Boston Opera Collaborative concluded its 2014-2015 season with Ned Rorem’s Our Town, based on the play by Thornton Wilder at Suffolk University’s Modern Theater. Basil Considine’s excellent review of BOC’s taut performance is here (having sat in the front balcony, I can attest to Considine’s recommendation that these seats offer a lovely view of the theater); I offer a few thoughts on the June 14/19 cast and BOC’s 2014-15 season here.
Our Town caps a richly varied season of operas for BOC, starting with Massenet’s Lettres de Werther and continuing with Handel’s Rinaldo. The company’s productions favor the miniature, offering slender, streamlined versions of the operas performed with minimal staging and backdrops. Primacy is placed on adorned costumes that highlight stellar performances from the young professional artists it employs.
In contrast to its light editing of the other operas this season, BOC presented Our Town in full with more complete staging and costumes (although notably, the reduction of the orchestral accompaniment to solo piano worked in the intimate Modern Theater). In some sense, Rorem’s setting of Our Town (with libretto by JD McClatchy), which illustrates the sleepy Grover’s Corners in a Barber-esque malaise of Americana underpinned by an innocuous tonal palette, misses Wilder’s subtle jibes at the turn-of-the 20th-century small town. Wilder’s play shockingly turns this critique on its head in the third act, but Rorem’s vision seems to ignore this shift, and pushes on in the same vein to the end. BOC favored the composer’s earnest read of the opera: although surely the impact is not the one Wilder envisioned; it manages to move.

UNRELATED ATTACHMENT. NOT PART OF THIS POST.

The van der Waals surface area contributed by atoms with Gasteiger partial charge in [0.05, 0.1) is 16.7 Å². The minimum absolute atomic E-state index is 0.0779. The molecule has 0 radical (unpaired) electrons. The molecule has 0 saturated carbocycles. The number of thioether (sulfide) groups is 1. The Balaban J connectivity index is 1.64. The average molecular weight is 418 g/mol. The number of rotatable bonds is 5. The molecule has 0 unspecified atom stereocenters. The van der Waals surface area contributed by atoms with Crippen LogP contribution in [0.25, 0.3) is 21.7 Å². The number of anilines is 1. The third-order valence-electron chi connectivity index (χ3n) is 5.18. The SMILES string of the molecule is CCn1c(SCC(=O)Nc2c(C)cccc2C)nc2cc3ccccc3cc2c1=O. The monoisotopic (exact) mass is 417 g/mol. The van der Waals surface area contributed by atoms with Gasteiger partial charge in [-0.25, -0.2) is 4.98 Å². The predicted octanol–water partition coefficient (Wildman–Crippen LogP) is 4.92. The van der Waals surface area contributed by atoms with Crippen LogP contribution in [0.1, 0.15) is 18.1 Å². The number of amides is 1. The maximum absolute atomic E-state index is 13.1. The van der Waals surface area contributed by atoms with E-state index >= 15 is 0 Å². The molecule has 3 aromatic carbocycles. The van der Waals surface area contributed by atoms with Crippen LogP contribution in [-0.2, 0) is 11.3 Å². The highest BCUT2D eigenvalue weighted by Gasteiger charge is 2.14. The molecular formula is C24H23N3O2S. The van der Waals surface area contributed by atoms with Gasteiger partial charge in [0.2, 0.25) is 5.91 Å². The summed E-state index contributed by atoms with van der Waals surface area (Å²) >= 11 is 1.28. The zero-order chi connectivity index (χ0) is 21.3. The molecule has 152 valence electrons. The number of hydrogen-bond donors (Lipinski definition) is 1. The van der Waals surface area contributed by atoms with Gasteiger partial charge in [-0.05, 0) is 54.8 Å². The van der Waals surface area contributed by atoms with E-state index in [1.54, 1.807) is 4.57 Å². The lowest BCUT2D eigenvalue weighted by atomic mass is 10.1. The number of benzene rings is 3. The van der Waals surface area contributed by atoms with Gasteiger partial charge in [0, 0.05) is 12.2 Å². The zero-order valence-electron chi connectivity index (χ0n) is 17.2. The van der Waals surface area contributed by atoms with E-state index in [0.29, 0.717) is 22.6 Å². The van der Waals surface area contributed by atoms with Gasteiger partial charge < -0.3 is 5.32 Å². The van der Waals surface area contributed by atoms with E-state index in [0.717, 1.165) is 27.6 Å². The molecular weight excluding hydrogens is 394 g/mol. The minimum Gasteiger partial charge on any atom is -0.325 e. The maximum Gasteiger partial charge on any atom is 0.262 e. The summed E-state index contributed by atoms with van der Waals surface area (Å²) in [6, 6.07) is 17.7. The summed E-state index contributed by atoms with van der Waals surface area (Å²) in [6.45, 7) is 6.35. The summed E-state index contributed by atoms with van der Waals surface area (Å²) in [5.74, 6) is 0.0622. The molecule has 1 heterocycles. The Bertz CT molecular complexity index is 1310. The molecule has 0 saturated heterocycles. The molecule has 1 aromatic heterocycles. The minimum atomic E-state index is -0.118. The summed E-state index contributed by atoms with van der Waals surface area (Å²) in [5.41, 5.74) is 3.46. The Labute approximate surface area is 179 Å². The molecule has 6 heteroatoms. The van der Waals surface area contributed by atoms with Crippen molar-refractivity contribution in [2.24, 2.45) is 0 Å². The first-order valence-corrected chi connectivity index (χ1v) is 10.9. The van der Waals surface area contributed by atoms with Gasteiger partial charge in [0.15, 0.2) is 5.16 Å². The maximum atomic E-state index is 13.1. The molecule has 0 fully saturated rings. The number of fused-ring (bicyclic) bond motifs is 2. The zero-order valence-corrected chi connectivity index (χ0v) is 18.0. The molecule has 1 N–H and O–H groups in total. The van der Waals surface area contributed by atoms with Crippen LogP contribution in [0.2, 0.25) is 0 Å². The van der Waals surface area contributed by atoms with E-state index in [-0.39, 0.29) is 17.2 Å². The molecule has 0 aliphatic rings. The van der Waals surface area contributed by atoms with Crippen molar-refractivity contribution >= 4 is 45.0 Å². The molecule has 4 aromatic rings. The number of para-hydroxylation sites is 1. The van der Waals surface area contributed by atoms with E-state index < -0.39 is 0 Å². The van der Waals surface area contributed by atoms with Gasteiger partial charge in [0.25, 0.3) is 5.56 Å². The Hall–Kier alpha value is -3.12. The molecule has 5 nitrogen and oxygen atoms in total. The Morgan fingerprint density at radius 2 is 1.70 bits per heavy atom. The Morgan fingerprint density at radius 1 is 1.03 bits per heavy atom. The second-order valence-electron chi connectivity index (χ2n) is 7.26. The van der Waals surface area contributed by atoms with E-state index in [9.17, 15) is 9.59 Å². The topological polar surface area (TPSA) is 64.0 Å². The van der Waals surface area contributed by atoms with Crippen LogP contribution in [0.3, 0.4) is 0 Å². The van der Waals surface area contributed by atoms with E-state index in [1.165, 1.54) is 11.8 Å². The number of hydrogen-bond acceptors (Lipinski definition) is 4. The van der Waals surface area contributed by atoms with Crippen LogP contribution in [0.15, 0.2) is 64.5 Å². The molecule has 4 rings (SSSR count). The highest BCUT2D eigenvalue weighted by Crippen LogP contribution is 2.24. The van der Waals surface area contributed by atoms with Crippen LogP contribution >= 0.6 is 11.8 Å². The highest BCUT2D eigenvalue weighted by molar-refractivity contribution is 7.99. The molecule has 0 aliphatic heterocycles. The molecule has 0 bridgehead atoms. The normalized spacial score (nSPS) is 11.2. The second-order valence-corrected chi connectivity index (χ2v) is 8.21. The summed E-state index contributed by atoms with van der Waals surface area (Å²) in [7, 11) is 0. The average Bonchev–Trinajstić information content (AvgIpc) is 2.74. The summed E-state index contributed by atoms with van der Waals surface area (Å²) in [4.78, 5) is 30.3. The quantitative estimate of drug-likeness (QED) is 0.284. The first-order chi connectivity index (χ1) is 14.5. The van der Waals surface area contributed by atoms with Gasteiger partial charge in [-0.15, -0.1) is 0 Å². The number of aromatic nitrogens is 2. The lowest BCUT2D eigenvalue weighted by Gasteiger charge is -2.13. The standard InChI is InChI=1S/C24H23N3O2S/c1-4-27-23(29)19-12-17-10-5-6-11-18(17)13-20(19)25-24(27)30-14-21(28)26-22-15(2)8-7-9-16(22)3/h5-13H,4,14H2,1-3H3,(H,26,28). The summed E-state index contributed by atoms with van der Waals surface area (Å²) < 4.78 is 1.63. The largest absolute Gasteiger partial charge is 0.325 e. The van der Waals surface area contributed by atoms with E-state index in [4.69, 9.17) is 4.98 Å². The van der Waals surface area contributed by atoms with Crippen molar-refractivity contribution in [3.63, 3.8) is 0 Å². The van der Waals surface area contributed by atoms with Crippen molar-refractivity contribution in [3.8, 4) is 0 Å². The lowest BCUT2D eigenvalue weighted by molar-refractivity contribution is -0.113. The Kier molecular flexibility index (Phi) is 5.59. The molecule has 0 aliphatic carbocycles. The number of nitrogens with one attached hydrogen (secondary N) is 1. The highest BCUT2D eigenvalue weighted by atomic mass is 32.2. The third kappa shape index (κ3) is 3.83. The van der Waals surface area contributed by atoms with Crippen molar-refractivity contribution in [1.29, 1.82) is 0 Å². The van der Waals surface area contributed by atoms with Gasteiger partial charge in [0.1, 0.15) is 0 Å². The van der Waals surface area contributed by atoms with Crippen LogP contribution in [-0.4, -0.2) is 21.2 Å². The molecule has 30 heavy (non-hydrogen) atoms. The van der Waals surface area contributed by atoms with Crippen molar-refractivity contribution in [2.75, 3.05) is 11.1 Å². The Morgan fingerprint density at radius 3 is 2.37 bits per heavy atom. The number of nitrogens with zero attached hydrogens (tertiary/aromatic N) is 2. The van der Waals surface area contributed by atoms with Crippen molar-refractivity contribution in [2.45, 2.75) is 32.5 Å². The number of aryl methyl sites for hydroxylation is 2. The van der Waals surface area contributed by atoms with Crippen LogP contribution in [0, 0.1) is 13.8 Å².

Consistently strong performances graced BOC’s concluding production on June 19th. Traditionally, the stage manager is a male role and Rorem even writes the part for a tenor. BOC’s casting of soprano Hailey Fuqua for the part was daring and paid off in droves: Fuqua’s commanding coloratura negotiated Rorem’s labyrinthine line with ease and even offered a casual colloquiality that lent the role a sense of gentility. Soprano Sarah Shechtman (Emily) paired nicely with tenor Gary McLinn (George), the former espousing a brighter, innocent color that playfully yet effectively imparted perpetual curiosity to Emily. McLinn’s generous and heroic tenor, in contrast, endowed George’s character with a lightheartedness that played well against his father’s commanding and resonant baritone (Tevin Vincent) or his mother’s weary and reserved soprano (Stephanie Mann), and appeared gallant and charming when paired with Allison Provaire’s lovingly inflected Mrs. Webb. Britt Brown’s Mrs. Soames was an unexpected highlight of the evening; her cajoling widow’s nosy interrogations offered much-welcome comic relief. In addition to the substantial voices, the opera was sincerely felt and imbued with deep meaning: I can only echo Considine’s sentiments of being deeply moved by Friday evening’s performance. BOC’s 2014-15 season ended on a memorable note.